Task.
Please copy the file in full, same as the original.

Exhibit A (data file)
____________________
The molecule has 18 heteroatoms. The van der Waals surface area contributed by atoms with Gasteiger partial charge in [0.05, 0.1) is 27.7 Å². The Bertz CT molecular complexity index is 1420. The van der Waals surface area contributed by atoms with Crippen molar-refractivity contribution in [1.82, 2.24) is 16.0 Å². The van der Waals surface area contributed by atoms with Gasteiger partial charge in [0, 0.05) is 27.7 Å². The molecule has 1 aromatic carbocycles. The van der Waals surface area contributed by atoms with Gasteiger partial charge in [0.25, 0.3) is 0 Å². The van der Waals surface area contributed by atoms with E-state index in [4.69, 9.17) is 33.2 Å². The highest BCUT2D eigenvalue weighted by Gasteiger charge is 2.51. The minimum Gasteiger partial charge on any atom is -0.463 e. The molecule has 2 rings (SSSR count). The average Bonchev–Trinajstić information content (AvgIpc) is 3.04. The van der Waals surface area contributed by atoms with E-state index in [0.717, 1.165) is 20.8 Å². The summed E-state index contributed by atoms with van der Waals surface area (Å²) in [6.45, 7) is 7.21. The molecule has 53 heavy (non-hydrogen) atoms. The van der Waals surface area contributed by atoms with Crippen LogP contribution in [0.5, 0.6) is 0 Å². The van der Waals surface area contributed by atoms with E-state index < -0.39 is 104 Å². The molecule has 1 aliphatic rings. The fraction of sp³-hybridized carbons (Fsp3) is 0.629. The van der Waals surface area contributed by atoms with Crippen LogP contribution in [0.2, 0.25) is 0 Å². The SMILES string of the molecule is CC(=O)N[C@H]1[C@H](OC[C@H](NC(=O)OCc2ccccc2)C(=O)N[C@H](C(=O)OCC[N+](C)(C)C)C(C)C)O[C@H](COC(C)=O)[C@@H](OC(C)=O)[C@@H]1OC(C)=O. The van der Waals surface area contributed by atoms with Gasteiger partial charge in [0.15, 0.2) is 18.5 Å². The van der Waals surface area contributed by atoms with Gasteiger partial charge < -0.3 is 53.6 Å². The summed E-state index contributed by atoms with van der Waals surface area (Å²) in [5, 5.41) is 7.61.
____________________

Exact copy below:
The molecule has 18 heteroatoms. The van der Waals surface area contributed by atoms with Gasteiger partial charge in [0.05, 0.1) is 27.7 Å². The Bertz CT molecular complexity index is 1420. The van der Waals surface area contributed by atoms with Crippen molar-refractivity contribution in [1.82, 2.24) is 16.0 Å². The van der Waals surface area contributed by atoms with Gasteiger partial charge in [0, 0.05) is 27.7 Å². The molecule has 1 aromatic carbocycles. The van der Waals surface area contributed by atoms with Gasteiger partial charge in [0.25, 0.3) is 0 Å². The van der Waals surface area contributed by atoms with E-state index in [4.69, 9.17) is 33.2 Å². The highest BCUT2D eigenvalue weighted by Gasteiger charge is 2.51. The minimum Gasteiger partial charge on any atom is -0.463 e. The molecule has 2 rings (SSSR count). The average Bonchev–Trinajstić information content (AvgIpc) is 3.04. The van der Waals surface area contributed by atoms with E-state index in [0.717, 1.165) is 20.8 Å². The summed E-state index contributed by atoms with van der Waals surface area (Å²) in [6.45, 7) is 7.21. The molecule has 53 heavy (non-hydrogen) atoms. The van der Waals surface area contributed by atoms with Crippen LogP contribution in [0.5, 0.6) is 0 Å². The van der Waals surface area contributed by atoms with E-state index < -0.39 is 104 Å². The molecule has 1 aliphatic rings. The fraction of sp³-hybridized carbons (Fsp3) is 0.629. The van der Waals surface area contributed by atoms with Crippen LogP contribution in [0.2, 0.25) is 0 Å². The SMILES string of the molecule is CC(=O)N[C@H]1[C@H](OC[C@H](NC(=O)OCc2ccccc2)C(=O)N[C@H](C(=O)OCC[N+](C)(C)C)C(C)C)O[C@H](COC(C)=O)[C@@H](OC(C)=O)[C@@H]1OC(C)=O. The van der Waals surface area contributed by atoms with Gasteiger partial charge in [0.15, 0.2) is 18.5 Å². The van der Waals surface area contributed by atoms with Gasteiger partial charge < -0.3 is 53.6 Å². The summed E-state index contributed by atoms with van der Waals surface area (Å²) in [5, 5.41) is 7.61.